In September 1901, this gorgeous ad showed up, but then nothing else until 1904, when Waterman’s opened up their first factory and offices in Montreal at different addresses. Notice that the address in this ad is still the New York head office. Five ads, articles, and mentions of Waterman’s show up in 1904, including an announcement that they were becoming the agent for Koh-I-Noor pencils in Canada, and in August 1905, the first ad with a line-up of pens shows up, but with no Cardinal pens mentioned, yet, only mottled ones. Now, and hereafter, the address in the ads is the Montreal address. A Christmas ad shows up in November 1905 with a group of pens bunched together, but no Cardinals. One of those split-half-and-half ads shared with Koh-I-Noor shows up in December 1905 and January 1906, and there’s a line-up of pens in the Waterman’s portion, but still no Cardinals. Most of the ads in 1906, including this June ad, were concerned with the newly introduced “Clip-Cap” clip, so if there were any Cardinals that year, they would have been a distraction and would not have been mentioned. In March and April, this same small pen-line-up ad shows up without any Cardinals. In October and November, the same large pen-line-up ad shows up, and it’s the last chance before Christmas, but still no Cardinals, only mottles. The December ad is a Santa ad with room for only the plain pen from the line-up, and with one last chance for a “Last Minute Order”, and still no Cardinal.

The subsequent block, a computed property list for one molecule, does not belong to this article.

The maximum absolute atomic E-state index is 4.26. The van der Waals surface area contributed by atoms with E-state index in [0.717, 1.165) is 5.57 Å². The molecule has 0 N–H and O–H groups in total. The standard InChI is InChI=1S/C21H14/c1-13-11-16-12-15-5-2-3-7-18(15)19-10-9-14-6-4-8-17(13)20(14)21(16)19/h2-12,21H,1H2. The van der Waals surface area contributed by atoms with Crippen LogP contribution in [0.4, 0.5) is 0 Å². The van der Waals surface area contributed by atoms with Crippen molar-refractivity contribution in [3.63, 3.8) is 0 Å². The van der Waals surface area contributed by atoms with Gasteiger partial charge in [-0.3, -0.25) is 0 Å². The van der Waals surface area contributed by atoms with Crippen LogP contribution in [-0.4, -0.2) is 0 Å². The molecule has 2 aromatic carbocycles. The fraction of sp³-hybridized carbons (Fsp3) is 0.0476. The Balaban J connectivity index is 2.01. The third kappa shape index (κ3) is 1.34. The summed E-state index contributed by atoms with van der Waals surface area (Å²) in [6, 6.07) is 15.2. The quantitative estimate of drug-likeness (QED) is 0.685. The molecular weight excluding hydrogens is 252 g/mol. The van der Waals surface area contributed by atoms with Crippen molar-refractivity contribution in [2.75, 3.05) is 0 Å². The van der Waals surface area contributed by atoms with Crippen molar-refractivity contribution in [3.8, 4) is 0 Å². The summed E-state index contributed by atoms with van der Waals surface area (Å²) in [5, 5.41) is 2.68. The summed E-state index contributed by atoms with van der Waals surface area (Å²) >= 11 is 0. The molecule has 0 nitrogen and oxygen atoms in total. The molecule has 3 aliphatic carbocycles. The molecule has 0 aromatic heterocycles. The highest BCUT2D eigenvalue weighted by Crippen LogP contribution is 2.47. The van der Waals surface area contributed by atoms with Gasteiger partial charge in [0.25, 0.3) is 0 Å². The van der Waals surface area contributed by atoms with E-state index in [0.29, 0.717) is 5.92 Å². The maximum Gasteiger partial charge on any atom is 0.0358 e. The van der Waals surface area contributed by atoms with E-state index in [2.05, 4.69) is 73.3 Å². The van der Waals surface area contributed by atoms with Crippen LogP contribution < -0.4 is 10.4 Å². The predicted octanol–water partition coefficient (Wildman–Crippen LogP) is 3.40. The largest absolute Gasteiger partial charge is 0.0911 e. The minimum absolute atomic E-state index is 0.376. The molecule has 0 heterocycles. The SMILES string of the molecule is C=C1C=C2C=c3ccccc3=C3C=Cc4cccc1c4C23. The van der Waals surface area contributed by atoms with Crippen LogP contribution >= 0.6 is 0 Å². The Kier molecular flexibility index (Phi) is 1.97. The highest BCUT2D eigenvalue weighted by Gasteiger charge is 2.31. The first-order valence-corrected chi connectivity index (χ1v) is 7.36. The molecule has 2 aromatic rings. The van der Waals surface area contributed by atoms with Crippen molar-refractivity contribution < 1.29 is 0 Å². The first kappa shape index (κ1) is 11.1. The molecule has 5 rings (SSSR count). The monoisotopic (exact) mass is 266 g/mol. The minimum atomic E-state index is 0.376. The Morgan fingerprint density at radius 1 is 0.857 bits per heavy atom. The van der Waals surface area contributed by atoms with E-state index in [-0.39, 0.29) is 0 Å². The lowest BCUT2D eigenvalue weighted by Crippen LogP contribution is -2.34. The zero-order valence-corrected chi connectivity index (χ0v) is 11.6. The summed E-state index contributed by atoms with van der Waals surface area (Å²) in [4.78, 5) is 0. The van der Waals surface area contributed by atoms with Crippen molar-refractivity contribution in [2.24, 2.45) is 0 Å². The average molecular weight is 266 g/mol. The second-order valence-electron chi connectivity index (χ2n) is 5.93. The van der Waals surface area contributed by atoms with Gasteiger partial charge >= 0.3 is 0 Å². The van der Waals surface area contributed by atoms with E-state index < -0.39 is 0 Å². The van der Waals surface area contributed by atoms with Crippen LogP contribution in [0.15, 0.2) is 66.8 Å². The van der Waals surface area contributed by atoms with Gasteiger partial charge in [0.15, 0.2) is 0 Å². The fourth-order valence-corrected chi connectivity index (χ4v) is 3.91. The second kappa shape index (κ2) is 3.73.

So here we are, back in 1907 again, and finally the Cardinals start to appear in the line-up ads, but this time we get to move the time frame back a little. In my previous assessment, I said that the Cardinals first appeared in the Mar 23, 1907 ad in Am. Stat., but now we have to move that date back to February 1907 with the first appearance of that same ad in Book. & Stat. The same ad is repeated in October, and two new line-up ads with Cardinals show up in November and December.